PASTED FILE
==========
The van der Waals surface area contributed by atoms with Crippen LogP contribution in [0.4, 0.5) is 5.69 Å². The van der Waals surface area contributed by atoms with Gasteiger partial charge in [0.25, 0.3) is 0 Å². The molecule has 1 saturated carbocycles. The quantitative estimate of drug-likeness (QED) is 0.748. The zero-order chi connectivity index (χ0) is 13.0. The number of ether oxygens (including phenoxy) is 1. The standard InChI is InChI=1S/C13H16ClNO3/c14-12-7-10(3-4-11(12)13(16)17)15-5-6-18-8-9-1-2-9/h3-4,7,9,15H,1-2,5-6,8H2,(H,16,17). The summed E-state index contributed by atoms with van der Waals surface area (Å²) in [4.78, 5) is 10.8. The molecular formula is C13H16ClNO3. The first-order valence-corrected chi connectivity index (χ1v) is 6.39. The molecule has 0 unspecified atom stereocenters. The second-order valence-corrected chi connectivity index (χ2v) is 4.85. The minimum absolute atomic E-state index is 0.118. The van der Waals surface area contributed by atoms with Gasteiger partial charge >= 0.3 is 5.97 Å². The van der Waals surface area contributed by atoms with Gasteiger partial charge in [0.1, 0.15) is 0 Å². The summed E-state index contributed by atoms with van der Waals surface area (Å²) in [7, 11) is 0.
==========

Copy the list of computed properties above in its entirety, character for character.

The van der Waals surface area contributed by atoms with Crippen LogP contribution in [0.4, 0.5) is 5.69 Å². The van der Waals surface area contributed by atoms with Gasteiger partial charge in [0.25, 0.3) is 0 Å². The molecule has 1 saturated carbocycles. The quantitative estimate of drug-likeness (QED) is 0.748. The zero-order chi connectivity index (χ0) is 13.0. The number of ether oxygens (including phenoxy) is 1. The standard InChI is InChI=1S/C13H16ClNO3/c14-12-7-10(3-4-11(12)13(16)17)15-5-6-18-8-9-1-2-9/h3-4,7,9,15H,1-2,5-6,8H2,(H,16,17). The summed E-state index contributed by atoms with van der Waals surface area (Å²) in [4.78, 5) is 10.8. The molecular formula is C13H16ClNO3. The first-order valence-corrected chi connectivity index (χ1v) is 6.39. The molecule has 0 unspecified atom stereocenters. The second-order valence-corrected chi connectivity index (χ2v) is 4.85. The minimum absolute atomic E-state index is 0.118. The van der Waals surface area contributed by atoms with Gasteiger partial charge >= 0.3 is 5.97 Å². The van der Waals surface area contributed by atoms with Gasteiger partial charge in [0.1, 0.15) is 0 Å². The summed E-state index contributed by atoms with van der Waals surface area (Å²) in [7, 11) is 0.